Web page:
My rating: 4 of 5 stars
It seems appropriate writing a review on the anniversary of the battle.
History is incredible. The similarity between Crecy and Agincourt (Azincourt as used in the title of Bernard Cornwell's book) is incredible and yet no one, especially the French knights of the time, seemed to have learned from that. The two battles are nearly 80 years apart and there are a lot of similarities. The long bow proves a dominant weapon in both battles.
In Agincourt the English, having spent far too long besieging Harfleur, decided to snub the French and march to Calais through France rather than prolong what was meant to be an invasion. The french army shadow the English army and Cornwell's description is excellent, of the starvation and illness dogging the English army's footsteps. It seems that every river crossing was blocked by the French and so the English route became far longer than necessary.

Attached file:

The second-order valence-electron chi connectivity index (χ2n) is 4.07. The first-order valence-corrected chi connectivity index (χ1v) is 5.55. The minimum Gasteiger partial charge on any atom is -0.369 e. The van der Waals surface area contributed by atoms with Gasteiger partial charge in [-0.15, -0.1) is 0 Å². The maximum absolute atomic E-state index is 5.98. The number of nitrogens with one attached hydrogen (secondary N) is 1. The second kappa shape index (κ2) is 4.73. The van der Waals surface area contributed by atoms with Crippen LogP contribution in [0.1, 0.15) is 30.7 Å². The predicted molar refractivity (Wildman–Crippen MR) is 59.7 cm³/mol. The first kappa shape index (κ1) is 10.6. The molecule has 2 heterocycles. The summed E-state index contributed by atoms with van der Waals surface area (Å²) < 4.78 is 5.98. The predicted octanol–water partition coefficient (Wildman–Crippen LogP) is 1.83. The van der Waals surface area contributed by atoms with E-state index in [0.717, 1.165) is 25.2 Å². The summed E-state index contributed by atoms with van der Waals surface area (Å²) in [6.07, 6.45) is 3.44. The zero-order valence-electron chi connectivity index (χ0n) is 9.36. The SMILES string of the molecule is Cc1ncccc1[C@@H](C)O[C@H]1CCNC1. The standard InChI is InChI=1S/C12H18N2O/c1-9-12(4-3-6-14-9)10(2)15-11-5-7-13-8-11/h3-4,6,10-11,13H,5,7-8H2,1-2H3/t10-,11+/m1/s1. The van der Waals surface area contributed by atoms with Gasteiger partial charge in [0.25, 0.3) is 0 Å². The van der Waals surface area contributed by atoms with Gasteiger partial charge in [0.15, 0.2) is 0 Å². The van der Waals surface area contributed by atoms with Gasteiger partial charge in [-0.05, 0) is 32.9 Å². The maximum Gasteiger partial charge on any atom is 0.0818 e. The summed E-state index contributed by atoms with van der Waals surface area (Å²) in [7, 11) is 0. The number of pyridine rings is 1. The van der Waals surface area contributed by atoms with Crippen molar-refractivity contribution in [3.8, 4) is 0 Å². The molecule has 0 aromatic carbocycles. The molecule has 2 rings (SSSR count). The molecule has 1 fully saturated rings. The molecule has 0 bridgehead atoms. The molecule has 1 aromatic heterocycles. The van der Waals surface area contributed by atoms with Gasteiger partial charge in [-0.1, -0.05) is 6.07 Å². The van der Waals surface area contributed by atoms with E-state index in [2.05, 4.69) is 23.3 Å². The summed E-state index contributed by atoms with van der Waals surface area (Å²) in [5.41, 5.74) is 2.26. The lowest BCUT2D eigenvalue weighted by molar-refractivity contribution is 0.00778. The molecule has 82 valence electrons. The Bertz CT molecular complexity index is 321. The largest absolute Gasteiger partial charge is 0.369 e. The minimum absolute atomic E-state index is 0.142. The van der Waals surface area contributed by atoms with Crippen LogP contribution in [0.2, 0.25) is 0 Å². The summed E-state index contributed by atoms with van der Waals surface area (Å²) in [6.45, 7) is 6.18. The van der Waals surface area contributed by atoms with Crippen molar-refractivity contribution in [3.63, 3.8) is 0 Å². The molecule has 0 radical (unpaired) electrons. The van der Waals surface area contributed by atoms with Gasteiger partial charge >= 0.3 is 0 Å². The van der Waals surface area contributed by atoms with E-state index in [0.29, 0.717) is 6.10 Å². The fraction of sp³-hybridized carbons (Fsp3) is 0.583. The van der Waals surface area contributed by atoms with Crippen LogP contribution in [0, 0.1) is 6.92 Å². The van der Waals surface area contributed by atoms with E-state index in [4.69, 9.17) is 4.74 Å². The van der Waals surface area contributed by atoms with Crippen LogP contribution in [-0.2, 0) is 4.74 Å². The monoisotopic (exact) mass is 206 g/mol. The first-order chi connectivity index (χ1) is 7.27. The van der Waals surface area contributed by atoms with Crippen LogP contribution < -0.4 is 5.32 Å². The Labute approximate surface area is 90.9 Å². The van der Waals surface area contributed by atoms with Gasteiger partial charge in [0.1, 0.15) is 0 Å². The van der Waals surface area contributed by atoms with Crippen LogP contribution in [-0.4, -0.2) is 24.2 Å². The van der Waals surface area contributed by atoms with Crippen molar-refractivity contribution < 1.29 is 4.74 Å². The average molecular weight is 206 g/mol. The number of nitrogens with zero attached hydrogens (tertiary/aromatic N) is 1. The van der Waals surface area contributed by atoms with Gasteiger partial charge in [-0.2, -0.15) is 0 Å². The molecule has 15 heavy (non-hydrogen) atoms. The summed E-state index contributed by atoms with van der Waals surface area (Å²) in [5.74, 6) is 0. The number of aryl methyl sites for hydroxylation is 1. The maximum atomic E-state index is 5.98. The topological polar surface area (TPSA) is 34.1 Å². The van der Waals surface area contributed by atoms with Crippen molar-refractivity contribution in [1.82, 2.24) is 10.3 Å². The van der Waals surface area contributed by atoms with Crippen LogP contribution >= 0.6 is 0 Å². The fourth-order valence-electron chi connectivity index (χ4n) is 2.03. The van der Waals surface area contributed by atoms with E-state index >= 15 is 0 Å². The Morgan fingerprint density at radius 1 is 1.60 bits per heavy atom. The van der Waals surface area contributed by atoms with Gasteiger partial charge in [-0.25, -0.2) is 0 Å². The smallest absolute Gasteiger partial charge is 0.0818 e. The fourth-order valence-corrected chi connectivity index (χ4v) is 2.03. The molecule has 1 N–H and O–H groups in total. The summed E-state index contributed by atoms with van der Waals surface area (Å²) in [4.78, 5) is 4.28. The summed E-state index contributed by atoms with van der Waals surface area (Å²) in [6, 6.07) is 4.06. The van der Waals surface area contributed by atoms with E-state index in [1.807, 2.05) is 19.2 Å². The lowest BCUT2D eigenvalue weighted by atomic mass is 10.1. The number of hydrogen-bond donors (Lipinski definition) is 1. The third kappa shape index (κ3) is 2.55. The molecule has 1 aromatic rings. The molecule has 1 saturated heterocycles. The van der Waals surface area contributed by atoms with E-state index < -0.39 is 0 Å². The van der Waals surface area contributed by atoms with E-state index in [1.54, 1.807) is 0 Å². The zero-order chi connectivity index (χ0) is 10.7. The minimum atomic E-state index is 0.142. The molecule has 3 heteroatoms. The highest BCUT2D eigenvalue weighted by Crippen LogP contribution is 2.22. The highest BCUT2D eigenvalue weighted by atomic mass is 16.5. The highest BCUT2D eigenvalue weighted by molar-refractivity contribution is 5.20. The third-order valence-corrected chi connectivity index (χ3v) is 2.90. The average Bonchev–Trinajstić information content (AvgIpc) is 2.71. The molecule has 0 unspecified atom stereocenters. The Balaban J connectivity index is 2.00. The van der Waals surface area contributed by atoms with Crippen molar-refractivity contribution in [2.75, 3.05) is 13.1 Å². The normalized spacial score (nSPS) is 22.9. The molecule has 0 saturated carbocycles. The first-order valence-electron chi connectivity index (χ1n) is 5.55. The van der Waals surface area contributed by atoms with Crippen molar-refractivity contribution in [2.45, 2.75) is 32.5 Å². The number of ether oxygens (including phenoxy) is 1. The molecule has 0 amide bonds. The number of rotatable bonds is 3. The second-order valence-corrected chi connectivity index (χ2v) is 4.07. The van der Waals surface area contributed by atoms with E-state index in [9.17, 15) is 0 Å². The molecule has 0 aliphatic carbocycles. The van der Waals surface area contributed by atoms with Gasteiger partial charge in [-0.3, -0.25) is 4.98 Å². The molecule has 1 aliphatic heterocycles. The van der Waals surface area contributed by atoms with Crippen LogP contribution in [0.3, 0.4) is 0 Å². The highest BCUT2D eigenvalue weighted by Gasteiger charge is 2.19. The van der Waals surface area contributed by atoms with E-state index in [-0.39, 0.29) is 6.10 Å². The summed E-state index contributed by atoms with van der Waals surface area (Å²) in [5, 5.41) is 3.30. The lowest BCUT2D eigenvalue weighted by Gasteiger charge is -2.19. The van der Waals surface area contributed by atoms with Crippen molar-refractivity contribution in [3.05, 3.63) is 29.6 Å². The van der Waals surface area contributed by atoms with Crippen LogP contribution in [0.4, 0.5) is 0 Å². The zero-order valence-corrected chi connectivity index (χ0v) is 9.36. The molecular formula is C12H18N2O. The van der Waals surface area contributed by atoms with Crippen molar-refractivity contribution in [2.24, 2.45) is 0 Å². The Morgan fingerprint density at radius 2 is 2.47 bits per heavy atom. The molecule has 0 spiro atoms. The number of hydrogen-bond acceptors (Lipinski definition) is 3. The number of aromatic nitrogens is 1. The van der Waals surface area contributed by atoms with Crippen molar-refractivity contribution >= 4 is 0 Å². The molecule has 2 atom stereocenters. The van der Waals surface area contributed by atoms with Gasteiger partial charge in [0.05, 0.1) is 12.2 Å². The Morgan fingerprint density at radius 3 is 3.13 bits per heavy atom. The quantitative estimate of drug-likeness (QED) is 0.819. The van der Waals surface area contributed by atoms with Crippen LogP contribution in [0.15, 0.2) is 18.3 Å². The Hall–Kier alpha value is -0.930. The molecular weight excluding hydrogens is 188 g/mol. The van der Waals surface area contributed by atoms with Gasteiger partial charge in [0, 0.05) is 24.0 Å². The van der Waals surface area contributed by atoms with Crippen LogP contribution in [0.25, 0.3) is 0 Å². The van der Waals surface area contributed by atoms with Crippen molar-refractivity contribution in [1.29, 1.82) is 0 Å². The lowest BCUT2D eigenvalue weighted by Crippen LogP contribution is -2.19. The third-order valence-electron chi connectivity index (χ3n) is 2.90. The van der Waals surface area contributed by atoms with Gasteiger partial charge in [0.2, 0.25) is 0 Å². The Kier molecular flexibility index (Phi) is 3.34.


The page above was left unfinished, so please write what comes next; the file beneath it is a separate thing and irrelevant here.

Cornwell describes the battle from the viewpoint of an English archer, Hook. The French were incensed that "rabble" were fighting knights, the gentry of the French aristocracy. Hook, is a down to earth, pragmatic character who comes across really well . As in most of Cornwell's books, the battle is not the main theme, rather it is Hook's clash with a knight in a massacre earlier in the war in Soisson. The tale involves saints and a terrible French knight who Hook knows he must face, although of course there is a twist in that tale.
Bernard Cornwell makes you feel as though you are living in through that period, which is no mean achievement for a writer and sometimes historical fiction novels fail to achieve that. I describe this issue in an earlier article World Building Tips for Authors
View all my reviews